I can imagine the daily frustrations of an editor. Especially when he has taken the time to lay out, in no uncertain terms, the how/why/where and what fors he seeks, in an article for his magazine and yet so many conform to none of the above. For all of the magazines and publications you approach with a view to submitting a piece, there will be writers guidelines. Read them, digest them and carry them out to the letter. Your piece might be amazing, with bells on, but if you dont comply with the subject line or the addressee, it will more than likely end up in the recycle bin! It is a laborious task going through them and doing as you are told, especially when your piece is clearly the hottest thing on the market. Remember, if it were that easy, everybody would be doing it and besides, there has to be some fun in the chase.
Keep track of your work
Once you start hopping around on the Internet, you will see there are numerous opportunities and places to submit a potential piece of work to. Keep a log of your submissions, query letters and published pieces. Create an address book of all the editors, fellow writers and useful contacts you make. Sometimes it is who you know, combined of course with what you know, but a useful contact can give you a good leg-up. Don't be put off by the response times either. I have absolutely no patience whatsoever - was never born with any - but I don't bat an eyelid with a "response within 4 months" note in the writer's guidelines. Make up files that allow you to review what you have sent to whom and keep on top of it.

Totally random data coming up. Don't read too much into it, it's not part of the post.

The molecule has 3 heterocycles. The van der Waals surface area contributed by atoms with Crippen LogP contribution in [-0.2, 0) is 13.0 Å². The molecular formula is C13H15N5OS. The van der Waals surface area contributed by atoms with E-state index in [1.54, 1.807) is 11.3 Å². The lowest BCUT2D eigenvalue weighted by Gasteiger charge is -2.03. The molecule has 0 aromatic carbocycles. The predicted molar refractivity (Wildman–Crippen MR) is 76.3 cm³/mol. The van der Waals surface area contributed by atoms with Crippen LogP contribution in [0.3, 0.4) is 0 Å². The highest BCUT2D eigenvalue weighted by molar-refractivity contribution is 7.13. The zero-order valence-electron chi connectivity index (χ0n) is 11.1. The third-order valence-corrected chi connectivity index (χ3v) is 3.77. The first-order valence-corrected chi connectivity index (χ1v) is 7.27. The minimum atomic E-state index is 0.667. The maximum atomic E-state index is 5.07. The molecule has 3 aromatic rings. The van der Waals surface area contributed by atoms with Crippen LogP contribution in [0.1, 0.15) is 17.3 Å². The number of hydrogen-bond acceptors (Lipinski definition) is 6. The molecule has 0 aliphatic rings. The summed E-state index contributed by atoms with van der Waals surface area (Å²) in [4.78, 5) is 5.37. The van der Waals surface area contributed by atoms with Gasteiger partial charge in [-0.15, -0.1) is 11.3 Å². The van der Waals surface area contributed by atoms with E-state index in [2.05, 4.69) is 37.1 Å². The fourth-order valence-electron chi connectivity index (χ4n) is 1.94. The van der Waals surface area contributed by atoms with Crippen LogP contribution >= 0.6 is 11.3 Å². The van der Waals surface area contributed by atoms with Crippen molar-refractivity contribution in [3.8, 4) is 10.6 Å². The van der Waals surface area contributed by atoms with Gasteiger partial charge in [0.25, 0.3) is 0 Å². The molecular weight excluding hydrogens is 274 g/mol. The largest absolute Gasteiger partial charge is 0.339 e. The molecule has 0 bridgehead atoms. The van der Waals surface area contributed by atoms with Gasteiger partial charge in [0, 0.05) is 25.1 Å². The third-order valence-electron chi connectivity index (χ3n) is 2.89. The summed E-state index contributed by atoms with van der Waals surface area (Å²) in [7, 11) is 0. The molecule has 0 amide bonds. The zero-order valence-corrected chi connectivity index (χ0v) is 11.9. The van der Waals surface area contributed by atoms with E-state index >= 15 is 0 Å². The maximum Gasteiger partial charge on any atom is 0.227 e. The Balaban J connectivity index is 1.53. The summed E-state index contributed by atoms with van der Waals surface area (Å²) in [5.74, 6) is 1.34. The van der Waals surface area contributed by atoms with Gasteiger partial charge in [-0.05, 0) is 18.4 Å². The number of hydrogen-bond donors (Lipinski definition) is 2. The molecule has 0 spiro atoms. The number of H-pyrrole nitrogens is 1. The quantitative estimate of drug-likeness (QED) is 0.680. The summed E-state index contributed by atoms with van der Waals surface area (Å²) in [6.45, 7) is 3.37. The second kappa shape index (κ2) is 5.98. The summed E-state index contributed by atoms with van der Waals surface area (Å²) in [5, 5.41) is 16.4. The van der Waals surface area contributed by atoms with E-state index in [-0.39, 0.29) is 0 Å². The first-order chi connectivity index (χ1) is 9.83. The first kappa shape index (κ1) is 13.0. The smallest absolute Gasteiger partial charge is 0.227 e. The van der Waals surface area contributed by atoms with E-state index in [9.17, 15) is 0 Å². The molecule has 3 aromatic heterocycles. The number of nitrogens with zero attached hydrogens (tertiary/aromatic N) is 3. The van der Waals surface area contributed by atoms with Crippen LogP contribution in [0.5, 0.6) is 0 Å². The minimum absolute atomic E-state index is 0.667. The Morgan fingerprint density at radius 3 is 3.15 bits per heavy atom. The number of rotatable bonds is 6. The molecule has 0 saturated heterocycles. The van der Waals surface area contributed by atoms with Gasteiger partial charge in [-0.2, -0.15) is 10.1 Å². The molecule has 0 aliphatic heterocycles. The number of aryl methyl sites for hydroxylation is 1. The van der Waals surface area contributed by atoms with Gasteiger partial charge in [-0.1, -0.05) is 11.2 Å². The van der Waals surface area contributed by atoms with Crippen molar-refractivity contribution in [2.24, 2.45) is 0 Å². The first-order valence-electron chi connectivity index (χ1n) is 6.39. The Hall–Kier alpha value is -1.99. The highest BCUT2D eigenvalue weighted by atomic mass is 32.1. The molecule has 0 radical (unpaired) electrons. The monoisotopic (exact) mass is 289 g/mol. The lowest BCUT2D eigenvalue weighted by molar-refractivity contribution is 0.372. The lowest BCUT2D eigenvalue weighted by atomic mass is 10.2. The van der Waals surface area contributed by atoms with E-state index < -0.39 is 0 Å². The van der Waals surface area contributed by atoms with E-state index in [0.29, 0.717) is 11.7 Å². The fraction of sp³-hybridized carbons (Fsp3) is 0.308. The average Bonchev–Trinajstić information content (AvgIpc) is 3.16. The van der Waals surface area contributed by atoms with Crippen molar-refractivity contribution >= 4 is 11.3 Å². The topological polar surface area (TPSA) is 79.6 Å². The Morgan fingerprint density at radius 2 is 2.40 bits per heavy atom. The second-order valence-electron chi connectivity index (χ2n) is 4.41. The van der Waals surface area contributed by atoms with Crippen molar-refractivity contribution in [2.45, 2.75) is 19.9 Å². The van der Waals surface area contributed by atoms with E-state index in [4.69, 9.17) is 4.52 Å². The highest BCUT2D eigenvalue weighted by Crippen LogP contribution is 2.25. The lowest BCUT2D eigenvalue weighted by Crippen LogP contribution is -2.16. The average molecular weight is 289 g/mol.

Don't forget to have a strong signature line and a good mini-bio to submit with your piece. There is no point in somebody reading and enjoying your work, but not being able to find more of the same.
Also, keep at it! It might take months of hard work before you start to see positive results. Remember, a writer must write something every single day, without fail! It keeps your hand in and makes you look at new angles and ways of self-expression. You have to be topical, expressive, interesting and informative. Test the water by submitting your work to article bank websites and I am going to be terribly generous and give you another link - you are so lucky - http://www.family-content.com. By tracking how many interested parties there are in your articles, you will see where you strengths and weaknesses lie. Build on all the information you receive and focus on becoming sharper and better at the craft.
It is a big old reading world out there, don't be daunted, be focused, be clever and most of all, have fun!